Lights on the Exchange Artist Spotlight

Get to know Derek Bassey and Karrie McEwan- two of the artists lighting up the Exchange.

Meet Derek Bassey, a creator whose passion for art has been a lifelong journey.  Drawn to art as soon as he could read and write, he fully stepped into being an artist after graduating high school. It all came together when he took a gap year before starting university and began experimenting with painting.

Derek describes his creative process as chaotic and ever-evolving.  He often finds inspiration to paint many pieces at once, sometimes starting new projects before finishing old ones- but he always has a sense of where he wants to go with his work.  This cycle of creation has led to so many beautiful paintings and pieces.

Derek Bassey

Derek describes himself as a self-taught artist who never stops learning.  He draws inspiration from a variety of places, but his main source of inspiration is music.  Although not a musician himself, he cites the enjoyment of music as the most immovable force in his life.  Derek also draws inspiration from family, tv-shows, life experiences, and other artists.

One of Derek’s favourite projects is a painting he recently completed, titled “Until We Meet Again.”

It’s a large figure painting measuring 4 feet tall and 4 feet wide, and it was both the largest and most technically challenging painting he’s ever done.  In his words, “It’s big as hell” and he was proud to finish the behemoth of a piece.

Derek loves to explore the art and restaurants in the Exchange District and appreciates its ambiance, character, and walkability.

Next time you walk through the Exchange District, make sure you check out Derek’s piece One night at the ‘borough at 279 McDermot Ave.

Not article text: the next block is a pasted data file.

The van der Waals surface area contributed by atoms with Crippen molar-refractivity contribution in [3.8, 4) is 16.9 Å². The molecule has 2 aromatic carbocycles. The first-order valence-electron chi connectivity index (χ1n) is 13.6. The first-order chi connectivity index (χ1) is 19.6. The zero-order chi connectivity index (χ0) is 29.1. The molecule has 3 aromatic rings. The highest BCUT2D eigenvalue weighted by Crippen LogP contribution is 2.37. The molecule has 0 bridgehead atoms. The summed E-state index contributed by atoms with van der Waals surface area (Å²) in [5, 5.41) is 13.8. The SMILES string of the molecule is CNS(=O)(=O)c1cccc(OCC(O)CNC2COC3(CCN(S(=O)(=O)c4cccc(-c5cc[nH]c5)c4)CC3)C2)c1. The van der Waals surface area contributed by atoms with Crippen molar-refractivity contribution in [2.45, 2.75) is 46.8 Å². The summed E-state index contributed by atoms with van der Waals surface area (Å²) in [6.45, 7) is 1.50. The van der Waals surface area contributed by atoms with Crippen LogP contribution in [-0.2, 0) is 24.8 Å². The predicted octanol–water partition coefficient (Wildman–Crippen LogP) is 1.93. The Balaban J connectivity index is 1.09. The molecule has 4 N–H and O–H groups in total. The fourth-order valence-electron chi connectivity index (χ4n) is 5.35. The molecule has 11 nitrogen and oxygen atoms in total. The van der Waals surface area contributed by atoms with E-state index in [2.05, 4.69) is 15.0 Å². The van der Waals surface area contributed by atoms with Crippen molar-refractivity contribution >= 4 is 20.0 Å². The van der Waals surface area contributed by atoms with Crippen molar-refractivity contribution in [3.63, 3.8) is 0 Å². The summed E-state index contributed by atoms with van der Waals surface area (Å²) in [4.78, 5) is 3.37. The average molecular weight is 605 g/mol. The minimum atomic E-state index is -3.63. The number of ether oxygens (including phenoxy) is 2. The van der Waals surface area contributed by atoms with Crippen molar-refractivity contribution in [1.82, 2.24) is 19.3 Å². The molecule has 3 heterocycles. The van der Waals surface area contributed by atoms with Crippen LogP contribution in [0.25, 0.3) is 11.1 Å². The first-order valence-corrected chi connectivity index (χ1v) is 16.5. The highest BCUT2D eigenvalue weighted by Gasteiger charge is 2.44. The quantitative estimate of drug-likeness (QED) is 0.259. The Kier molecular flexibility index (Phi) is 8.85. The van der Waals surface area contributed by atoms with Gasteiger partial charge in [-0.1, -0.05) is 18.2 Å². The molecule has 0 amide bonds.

To see more of Derek’s art check out @derekbassey on Instagram or head to

Derek hard at work setting up his piece
Karrie admiring their work during install
Karrie McEwan

Karrie McEwan is a two-spirit Anishinaabe artist whose passion for drawing started at a young age. As a child, Karrie was inspired by watching their brothers play video games and began drawing characters of their own. These early experiences inspired them to become an artist.  Drawing further inspiration from their uncle- who is also an artist- they continued to pursue their passion for art through education. They attended the University of Manitoba School of Art and received a Design Honours degree- the same program their uncle had attended years earlier.

Karrie’s creative process begins with drawing ideas in their sketchbook and experimenting with different styles that best fit their vision.

Karrie’s signature style is a blend of aspects from traditional Indigenous art mixed with urban art and graphic illustrations.

Karrie is heavily inspired by video games and loves the way story-telling and concept art come together in the final product. They enjoy drawing characters and creating worlds for them. Recently, they’ve been exploring the techy-cyberpunk style and combining graphic design with their artwork to create something unique.

One of Karrie’s most notable projects was for their Design Honours Class, where they first created the Nanabush comic character. In traditional Anishinaabe stories, Nanabush is a mythological trickster spirit.  Karrie interpreted Nanabush in a different way, making a series of collectible trading cards featuring different characters in the Nanabush series.  It was a fun way of designing Indigenous stereotypical characters and objects, and they enjoyed picking out the names and designs for entertaining cartoon characters that fit within the world they created.

Karrie loves that the Exchange District always has something happening- from festivals to meet-ups to unique shops and restaurants. They hope to spend more time in the Exchange District and attend Red River College Polytechnic.

Karrie’s piece at 185 Bannatyne (pictured above) highlights pieces from their Nanabush series.

You can see more of Karrie’s work on their Instagram account @karriemcewan